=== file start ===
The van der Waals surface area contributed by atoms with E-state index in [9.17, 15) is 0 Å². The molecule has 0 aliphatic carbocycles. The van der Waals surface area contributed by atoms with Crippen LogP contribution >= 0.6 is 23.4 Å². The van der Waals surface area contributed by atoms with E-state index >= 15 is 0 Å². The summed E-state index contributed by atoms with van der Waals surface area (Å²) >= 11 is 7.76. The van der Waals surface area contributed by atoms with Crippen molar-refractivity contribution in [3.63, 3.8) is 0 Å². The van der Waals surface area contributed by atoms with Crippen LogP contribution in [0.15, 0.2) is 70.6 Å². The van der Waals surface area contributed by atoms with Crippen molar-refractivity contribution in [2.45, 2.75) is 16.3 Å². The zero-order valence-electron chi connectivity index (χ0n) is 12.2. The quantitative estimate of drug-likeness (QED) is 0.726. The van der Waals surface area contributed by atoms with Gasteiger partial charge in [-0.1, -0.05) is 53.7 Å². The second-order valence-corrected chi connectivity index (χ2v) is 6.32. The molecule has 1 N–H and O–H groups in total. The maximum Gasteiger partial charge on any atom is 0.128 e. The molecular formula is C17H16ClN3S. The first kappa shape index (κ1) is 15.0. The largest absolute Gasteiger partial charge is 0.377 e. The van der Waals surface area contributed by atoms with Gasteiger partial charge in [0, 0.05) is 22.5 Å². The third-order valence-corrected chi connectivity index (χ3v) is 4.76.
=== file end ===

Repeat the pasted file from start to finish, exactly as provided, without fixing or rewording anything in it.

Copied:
The van der Waals surface area contributed by atoms with E-state index in [9.17, 15) is 0 Å². The molecule has 0 aliphatic carbocycles. The van der Waals surface area contributed by atoms with Crippen LogP contribution >= 0.6 is 23.4 Å². The van der Waals surface area contributed by atoms with E-state index >= 15 is 0 Å². The summed E-state index contributed by atoms with van der Waals surface area (Å²) >= 11 is 7.76. The van der Waals surface area contributed by atoms with Crippen molar-refractivity contribution in [3.63, 3.8) is 0 Å². The van der Waals surface area contributed by atoms with Crippen LogP contribution in [0.15, 0.2) is 70.6 Å². The van der Waals surface area contributed by atoms with Crippen molar-refractivity contribution in [2.45, 2.75) is 16.3 Å². The zero-order valence-electron chi connectivity index (χ0n) is 12.2. The quantitative estimate of drug-likeness (QED) is 0.726. The van der Waals surface area contributed by atoms with Gasteiger partial charge in [-0.1, -0.05) is 53.7 Å². The second-order valence-corrected chi connectivity index (χ2v) is 6.32. The molecule has 1 N–H and O–H groups in total. The maximum Gasteiger partial charge on any atom is 0.128 e. The molecular formula is C17H16ClN3S. The first kappa shape index (κ1) is 15.0. The largest absolute Gasteiger partial charge is 0.377 e. The van der Waals surface area contributed by atoms with Gasteiger partial charge in [0, 0.05) is 22.5 Å². The third-order valence-corrected chi connectivity index (χ3v) is 4.76.